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The House on Primrose Pond Reader’s Guide

By Yona Zeldis McDonough

The House on Primrose Pond by Yona Zeldis McDonough


A Conversation With Yona Zeldis McDonough
Q. Your past novels have been set in or near New York City; why did you make the leap to New Hampshire?

A.  New York was always my default setting.  With the exception of four years in college and a year abroad, I’ve lived in New York pretty much my whole life. So it was easy to set my books there, especially around Park Slope, Brooklyn, where I have lived since 1992.  But lately I began to feel restless in the ‘hood and sought to move beyond it.  The question was: where?  A writer needs to have sufficient familiarity with a place to make it come alive on the page.  And that takes more than Google research.  So I gravitated to New Hampshire, my husband’s home state.  We have spent many happy summers there in a cottage on a lake, which inspired the setting of The House on Primrose Pond.  I love the spot dearly, and felt I could write about it with the necessary authenticity and passion.

Q.  How did you come to write about Ruth Blay?

A.  The characters of Susannah and Alice came to me quickly, as did as their respective back-stories.  Yet I had an urge to make the story bigger than that.  I looked to New Hampshire history (this is where Google is very effective!) for inspiration. I was thinking of something on a grand scale—a fire or a flood.  Instead I stumbled on Ruth Blay and once I did, I was hooked. The story felt to me so shocking, yet in another way, so familiar.  The man who got Blay pregnant was never even named, yet she went to her death for her “crime.”  Chilling.  But not surprising.

Q. How closely did you stick to the facts when writing her story?

A.  I tried to keep to the facts of Blay’s life as best I could, though not a lot is known about her.  I was able to see and examine actual documents pertaining to the trial housed in the state archives in Concord, NH, and I visited the cemetery in Portsmouth where she was hanged.  I also saw the tattered remains of a garment that is thought to have been hers. 

Q. What about Betsey Pettingill?

A.  Even less is known about Betsey Pettingill’s life, which gave me more room to invent and imagine it.  I chose to make Betsey the narrator of the novel-within-the-novel, which meant I had to conjure what she might have thought and felt, as well as create fictional events to round out her very long life. I do know that she expressed remorse for her role, however inadvertent, in Blay’s death, and I used that information to shape her character.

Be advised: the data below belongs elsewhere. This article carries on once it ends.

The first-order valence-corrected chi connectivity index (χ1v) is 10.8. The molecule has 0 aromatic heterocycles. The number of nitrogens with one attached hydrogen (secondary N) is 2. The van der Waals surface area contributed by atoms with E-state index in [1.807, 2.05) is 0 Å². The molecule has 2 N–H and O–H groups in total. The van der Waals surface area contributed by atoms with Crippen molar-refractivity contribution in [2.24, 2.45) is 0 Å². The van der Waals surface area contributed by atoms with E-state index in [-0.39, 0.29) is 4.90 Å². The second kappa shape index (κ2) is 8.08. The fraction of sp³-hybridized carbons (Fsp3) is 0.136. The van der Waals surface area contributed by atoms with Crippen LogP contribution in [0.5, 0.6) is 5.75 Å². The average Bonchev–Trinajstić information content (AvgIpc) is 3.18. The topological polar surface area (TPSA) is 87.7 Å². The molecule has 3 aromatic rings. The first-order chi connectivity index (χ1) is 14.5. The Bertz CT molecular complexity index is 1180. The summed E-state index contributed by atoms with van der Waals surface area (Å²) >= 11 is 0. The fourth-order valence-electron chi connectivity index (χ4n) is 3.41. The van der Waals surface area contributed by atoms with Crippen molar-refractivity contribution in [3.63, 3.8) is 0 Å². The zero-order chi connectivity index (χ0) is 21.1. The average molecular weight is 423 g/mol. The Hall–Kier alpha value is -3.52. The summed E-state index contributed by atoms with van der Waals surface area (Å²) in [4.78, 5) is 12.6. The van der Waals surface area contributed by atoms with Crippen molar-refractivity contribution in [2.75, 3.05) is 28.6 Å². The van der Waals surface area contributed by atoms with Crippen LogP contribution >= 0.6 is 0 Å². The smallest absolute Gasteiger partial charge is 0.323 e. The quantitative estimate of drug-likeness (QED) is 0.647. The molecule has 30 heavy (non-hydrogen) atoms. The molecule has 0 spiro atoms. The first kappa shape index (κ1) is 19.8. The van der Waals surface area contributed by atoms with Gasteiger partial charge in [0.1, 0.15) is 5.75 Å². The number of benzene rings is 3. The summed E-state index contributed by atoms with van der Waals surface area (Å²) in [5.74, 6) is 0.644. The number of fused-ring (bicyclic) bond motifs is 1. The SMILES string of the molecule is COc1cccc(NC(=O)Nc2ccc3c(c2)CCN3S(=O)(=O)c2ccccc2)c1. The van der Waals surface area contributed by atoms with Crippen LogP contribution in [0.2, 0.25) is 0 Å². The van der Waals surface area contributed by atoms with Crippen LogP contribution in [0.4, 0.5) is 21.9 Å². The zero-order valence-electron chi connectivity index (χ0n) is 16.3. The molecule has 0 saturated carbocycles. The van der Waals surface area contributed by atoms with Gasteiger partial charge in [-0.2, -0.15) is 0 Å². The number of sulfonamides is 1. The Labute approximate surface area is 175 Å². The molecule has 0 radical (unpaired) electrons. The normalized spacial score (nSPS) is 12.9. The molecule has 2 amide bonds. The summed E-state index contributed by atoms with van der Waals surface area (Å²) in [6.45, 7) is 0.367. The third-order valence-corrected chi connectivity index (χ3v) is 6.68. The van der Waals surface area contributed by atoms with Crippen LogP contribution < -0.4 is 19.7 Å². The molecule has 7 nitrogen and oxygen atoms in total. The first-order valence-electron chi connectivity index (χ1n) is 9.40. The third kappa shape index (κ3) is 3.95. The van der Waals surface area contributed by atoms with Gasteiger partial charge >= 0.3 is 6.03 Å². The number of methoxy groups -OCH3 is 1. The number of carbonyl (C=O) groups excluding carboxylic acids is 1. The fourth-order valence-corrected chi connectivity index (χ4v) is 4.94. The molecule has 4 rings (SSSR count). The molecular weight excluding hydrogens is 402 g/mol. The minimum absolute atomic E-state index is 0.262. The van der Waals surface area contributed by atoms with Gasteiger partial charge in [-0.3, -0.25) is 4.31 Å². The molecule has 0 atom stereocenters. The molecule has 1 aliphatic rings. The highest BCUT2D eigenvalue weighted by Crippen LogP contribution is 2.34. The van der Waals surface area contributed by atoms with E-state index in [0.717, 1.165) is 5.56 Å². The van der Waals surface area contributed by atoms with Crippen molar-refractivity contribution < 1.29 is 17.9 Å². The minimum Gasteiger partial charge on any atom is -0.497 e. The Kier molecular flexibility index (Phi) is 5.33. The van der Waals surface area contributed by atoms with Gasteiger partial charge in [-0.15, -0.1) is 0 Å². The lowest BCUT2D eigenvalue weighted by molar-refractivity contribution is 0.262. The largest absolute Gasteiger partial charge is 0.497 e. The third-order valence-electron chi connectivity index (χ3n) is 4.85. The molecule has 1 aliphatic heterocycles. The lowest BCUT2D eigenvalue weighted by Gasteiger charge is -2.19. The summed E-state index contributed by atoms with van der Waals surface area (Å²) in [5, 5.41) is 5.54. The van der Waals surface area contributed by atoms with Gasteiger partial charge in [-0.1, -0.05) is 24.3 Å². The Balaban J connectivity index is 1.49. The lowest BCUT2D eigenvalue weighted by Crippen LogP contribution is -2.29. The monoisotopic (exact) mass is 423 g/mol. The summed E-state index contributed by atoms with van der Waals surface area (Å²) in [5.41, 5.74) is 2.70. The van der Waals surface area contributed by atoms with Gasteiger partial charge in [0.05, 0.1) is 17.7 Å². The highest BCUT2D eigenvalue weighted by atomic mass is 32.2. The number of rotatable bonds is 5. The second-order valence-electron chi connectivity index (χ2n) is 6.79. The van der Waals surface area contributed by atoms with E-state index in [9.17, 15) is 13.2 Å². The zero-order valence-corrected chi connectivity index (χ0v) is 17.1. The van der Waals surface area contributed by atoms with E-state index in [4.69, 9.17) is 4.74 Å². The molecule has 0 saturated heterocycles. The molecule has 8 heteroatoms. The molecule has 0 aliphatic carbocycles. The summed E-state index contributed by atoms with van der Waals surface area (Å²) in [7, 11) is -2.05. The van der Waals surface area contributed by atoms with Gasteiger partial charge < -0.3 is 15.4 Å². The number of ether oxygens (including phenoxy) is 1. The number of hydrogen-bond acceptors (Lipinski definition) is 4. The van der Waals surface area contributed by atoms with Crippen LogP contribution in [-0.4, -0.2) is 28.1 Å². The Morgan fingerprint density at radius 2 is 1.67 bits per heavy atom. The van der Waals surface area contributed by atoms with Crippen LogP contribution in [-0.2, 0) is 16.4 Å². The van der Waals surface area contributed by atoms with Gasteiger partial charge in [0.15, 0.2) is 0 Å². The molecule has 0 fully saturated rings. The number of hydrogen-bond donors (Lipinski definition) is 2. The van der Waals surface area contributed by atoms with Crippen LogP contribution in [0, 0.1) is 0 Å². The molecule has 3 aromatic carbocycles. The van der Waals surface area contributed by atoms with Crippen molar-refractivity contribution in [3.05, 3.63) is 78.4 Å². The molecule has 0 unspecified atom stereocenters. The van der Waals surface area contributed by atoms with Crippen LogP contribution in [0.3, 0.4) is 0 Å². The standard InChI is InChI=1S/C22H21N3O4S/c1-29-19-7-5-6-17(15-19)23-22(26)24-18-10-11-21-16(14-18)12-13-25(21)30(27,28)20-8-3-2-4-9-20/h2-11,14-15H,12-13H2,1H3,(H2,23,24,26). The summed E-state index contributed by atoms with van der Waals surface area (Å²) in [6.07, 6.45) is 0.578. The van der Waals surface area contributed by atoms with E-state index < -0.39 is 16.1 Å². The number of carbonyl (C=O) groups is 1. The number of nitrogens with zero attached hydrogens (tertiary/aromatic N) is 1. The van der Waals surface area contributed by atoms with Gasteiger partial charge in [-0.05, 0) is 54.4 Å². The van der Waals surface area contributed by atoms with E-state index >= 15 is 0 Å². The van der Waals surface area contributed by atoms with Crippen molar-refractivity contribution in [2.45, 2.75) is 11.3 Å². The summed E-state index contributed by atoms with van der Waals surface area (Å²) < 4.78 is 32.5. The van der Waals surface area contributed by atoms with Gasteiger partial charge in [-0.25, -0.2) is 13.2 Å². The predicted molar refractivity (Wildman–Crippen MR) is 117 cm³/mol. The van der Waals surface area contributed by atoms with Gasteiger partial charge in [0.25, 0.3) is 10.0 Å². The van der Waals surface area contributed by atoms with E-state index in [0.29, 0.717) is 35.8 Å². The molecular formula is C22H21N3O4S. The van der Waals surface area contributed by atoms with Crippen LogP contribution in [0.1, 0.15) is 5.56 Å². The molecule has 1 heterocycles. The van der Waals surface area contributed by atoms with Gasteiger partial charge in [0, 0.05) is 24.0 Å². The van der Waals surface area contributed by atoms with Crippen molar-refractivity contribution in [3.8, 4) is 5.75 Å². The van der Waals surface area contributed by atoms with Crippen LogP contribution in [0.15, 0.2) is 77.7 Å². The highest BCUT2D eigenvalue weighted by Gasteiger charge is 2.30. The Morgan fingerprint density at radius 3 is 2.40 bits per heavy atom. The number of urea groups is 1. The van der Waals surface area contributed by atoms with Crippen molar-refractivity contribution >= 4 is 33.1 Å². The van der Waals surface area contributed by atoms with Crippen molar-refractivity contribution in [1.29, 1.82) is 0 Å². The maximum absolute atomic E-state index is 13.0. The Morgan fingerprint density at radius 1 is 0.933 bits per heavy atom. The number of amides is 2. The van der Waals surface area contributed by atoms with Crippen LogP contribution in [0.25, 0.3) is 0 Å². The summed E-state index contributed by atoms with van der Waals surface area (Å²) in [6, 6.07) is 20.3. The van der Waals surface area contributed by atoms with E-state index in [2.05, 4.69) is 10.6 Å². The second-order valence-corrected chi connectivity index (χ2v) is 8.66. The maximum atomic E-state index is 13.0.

Q. Can you talk about the poetry in the novel?  Was that a challenge to write?

A. I hold with Wallace Stevens who said, “Poetry is the supreme fiction.” How I wish I could really write it!  But since the poet in the novel is an amateur, I felt liberated from having to write verse that had real merit on its own. Instead, the poems I wrote formed a little synopsis of the romance he and Claire Gilmore had. The first poem is a kind a seduction, a plea.  The second is an exultation and celebration. The final one is a lament.   Even though I felt I was far outside my comfort zone, I really did enjoy writing the poems.

Q. The novel contains several letters, e-mails, texts, etc.  Why did you choose to include those things?

A. This is a quest novel, and as such, it includes many clues.  These clues were often in a written format, like the poems that Susannah finds, and the unsigned love note intended for her mother.  I wanted to include these things to add to the texture of the novel, and to layer it with that kind of quotidian yet essential detail. Our lives are filled with these bits and pieces, and I felt they would have a place in the story.

Q. Apart from two chapters, the novel is told from Susannah’s point of view; why did you make those exceptions?

A. I knew that this was Susannah’s story from early on.  But Alice has a pivotal role, and often her behavior can seem puzzling, inappropriate or even bizarre. I felt I needed a couple of chapters from her point of view so that her particular history could be explored and understood.  Even though she makes some inadvisable choices, those choices are in part determined by her disappointments, longings and regrets. I wanted the reader to know her better, and judge her less.

Q.  You have not written anything historical before. Is this a new direction you’ll be following in the future?

A.  I found this foray into the 18th and 19th centuries kind of thrilling, and yes, I am eager to try my hand at historical fiction again. I am working on a novel set in 1947 now, and I have an idea for a novel set in New Orleans, around 1917. I’m eager to dig in!

Questions for Discussion

1. Susannah feels she is indirectly responsible for her husband’s death; do you agree or disagree?  

2. What do you think drives Susannah’s burning need to find out about her mother’s secret life? What would you do in her situation?

3. Do you feel Alice’s behavior toward Calista is justifiable, or is she seriously overstepping?

4. Susannah might easily have kept to herself what she found out about Dr. Dave. Do you think she is right or wrong to share it with Alice?

5. In what ways do you identify with Calista’s need to separate herself from her mother, or with Susannah’s pain at the separation?

6. What is the connection between Susannah’s story and Betsey’s?

7.  After some pretty bad behavior, Susannah gives Corbin another chance; what would you have done?

8.  Do you imagine it’s likely they will stay together? Why or why not? 
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